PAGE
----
Classical music will reverberate throughout Gibson Hall next Wednesday when six students perform piano pieces they've spent an intensive semester on.

The students have been studying piano under Visiting Artist-in-Residence George Lopez, a critically-acclaimed recitalist who is widely considered one of the best chamber musicians of his generation.

Students, who were personally selected by Lopez, will be performing pieces by Brahms, Bach, Chopin, Liszt and Beethoven.

"[A student] needs to have an above-average commitment to their piano studies, generally playing upper-intermediate to advanced repertoire," he explained.

Lopez aims to help his students develop their musical technique and "to embrace the music more and more fully and leave behind the safety net of what they are used to doing."

Lopez works individually with each of his students, as they all have "different desires and expectations for their progress," he said.

"He seems perfectly at ease teaching regardless of the student's technical mastery," said Craig Comen '12, who started experimenting with piano during his first year. "His attitude and love for the music he plays fuels his passion to teach me in ways that suit my needs."

Comen, who will be performing, said Lopez has "impeccable technical mastery" and his "general attitude" is inspiring.

"When hearing Lopez play an immensely difficult piece in front of you, one can't help but smile in awe," he said.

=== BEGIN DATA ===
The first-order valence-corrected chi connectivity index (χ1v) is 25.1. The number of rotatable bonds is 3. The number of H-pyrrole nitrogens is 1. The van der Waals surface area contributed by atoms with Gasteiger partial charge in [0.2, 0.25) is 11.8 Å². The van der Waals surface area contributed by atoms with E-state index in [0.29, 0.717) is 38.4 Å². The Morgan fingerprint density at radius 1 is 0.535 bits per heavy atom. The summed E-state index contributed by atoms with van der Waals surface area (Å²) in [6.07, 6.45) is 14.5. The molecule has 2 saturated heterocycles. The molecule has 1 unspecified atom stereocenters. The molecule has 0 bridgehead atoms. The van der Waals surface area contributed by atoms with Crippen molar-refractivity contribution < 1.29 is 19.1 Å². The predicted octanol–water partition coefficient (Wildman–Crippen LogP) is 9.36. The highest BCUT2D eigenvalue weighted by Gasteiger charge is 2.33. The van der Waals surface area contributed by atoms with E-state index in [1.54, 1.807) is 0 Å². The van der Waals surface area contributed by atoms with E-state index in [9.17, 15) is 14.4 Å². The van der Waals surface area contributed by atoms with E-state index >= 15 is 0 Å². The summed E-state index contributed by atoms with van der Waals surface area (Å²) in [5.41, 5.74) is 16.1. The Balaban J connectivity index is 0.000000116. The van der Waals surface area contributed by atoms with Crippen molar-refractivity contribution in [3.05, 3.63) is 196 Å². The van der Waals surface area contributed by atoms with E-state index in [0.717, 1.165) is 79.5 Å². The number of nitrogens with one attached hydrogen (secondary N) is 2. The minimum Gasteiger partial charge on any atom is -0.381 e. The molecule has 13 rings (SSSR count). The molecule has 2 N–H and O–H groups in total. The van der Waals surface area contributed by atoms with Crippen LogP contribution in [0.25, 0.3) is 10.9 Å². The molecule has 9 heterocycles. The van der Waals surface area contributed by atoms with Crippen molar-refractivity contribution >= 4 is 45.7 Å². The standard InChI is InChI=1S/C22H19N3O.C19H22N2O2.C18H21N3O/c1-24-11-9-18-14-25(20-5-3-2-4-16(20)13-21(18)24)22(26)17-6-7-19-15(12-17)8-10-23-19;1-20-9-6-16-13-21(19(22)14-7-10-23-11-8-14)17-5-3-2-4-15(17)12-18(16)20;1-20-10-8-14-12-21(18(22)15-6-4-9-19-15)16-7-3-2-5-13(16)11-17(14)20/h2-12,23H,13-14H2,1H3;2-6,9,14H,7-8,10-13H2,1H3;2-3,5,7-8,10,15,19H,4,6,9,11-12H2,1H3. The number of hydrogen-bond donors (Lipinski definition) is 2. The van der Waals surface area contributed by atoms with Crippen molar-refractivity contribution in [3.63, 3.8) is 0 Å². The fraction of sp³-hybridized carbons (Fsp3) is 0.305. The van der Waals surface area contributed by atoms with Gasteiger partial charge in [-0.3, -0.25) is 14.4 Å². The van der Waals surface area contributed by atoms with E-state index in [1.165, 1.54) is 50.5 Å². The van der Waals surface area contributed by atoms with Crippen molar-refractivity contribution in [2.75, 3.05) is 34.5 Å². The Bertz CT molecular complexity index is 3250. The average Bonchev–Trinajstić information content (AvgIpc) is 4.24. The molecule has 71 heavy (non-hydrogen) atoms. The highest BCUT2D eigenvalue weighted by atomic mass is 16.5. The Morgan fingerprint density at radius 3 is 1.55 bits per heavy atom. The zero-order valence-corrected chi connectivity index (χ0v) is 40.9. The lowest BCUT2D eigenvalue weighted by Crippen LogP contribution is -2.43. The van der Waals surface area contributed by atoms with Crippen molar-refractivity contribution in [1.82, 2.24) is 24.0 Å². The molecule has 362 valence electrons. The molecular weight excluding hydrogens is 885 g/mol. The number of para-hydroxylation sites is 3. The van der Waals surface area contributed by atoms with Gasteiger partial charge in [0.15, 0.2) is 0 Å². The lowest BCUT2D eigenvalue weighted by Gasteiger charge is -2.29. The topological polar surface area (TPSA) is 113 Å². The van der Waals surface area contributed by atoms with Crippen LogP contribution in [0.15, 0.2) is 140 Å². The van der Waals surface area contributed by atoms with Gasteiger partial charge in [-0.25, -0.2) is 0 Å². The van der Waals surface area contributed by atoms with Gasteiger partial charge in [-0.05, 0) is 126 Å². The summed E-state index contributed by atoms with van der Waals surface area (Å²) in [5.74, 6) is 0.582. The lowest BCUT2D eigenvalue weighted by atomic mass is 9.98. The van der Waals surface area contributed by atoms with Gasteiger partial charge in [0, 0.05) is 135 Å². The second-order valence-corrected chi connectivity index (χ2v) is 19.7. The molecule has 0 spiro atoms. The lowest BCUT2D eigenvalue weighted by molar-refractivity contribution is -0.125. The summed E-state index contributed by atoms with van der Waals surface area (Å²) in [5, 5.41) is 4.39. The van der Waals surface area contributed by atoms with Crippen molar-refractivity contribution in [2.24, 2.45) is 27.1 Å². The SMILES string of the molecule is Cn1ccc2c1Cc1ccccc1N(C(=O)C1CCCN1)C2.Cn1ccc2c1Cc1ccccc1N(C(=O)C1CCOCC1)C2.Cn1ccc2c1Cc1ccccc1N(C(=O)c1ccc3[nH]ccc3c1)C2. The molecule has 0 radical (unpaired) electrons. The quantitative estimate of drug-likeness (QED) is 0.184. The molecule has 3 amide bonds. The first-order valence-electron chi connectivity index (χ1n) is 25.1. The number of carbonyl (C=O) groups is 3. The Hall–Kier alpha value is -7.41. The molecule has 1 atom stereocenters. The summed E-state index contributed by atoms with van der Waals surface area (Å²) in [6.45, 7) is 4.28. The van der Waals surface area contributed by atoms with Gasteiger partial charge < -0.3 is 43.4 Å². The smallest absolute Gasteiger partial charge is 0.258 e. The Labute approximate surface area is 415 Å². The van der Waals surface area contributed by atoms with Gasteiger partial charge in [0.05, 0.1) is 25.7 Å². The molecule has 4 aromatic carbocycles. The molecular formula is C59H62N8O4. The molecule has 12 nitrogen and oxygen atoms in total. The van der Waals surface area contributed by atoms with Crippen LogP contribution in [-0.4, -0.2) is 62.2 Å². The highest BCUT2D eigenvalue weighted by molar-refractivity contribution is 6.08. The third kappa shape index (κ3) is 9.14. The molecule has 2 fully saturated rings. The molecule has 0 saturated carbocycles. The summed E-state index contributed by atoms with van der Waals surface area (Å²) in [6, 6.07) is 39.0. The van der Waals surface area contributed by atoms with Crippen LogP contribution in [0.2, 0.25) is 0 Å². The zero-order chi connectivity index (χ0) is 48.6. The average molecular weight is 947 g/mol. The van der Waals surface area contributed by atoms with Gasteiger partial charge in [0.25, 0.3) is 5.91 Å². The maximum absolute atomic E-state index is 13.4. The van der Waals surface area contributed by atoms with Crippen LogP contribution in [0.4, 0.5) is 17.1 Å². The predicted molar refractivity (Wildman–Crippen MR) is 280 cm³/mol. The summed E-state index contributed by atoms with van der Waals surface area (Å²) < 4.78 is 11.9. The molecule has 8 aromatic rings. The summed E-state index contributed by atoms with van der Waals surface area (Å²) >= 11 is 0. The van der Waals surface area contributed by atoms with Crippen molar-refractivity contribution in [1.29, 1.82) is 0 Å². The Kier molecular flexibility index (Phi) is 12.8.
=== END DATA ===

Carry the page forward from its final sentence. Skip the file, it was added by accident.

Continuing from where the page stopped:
"[Lopez] has helped me a great deal in improving my technique and musicianship," said Allen Wong '14, who will be performing in the recital. "He provides an encouraging atmosphere for me to always ask questions, rather than telling me how to play a piece of music."

"While Mr. Lopez has an enormous knowledge of the music we work on, I think the greatest asset in being his student is his openness to new ideas and new ways to approach the same music," Wong added.

"George is patient and pushes me to develop," said Comen. "His advice about performance anxiety has been helpful."

Lopez hopes to have each of his students perform at some point this year, which he sees as key to "take risks with their abilities and perceived limitations and then ultimately stay at the edge of the musical expression without becoming self-conscious."

Lopez said that Wednesday's recital has "no theme per se," but he hopes "that the students can remember to draw out of themselves and the music."

Performance pieces were carefully selected for each of the students depending on their needs and interests.

"The pieces were chosen from a selection I gav-e to each student to help them get to the next place in their development," said Lopez.

"I hope the audience is moved," said Lopez. "That will depend to what degree the audience actually engages [in] the performances and allow themselves to be drawn in, which in turn depends on the quality and commitment of the performers."

The recital will take place at 4 p.m. in Gibson Hall on Wednesday and is open to the public.

Said Lopez, "My students are wonderful and hard-working, so come prepared to be excited."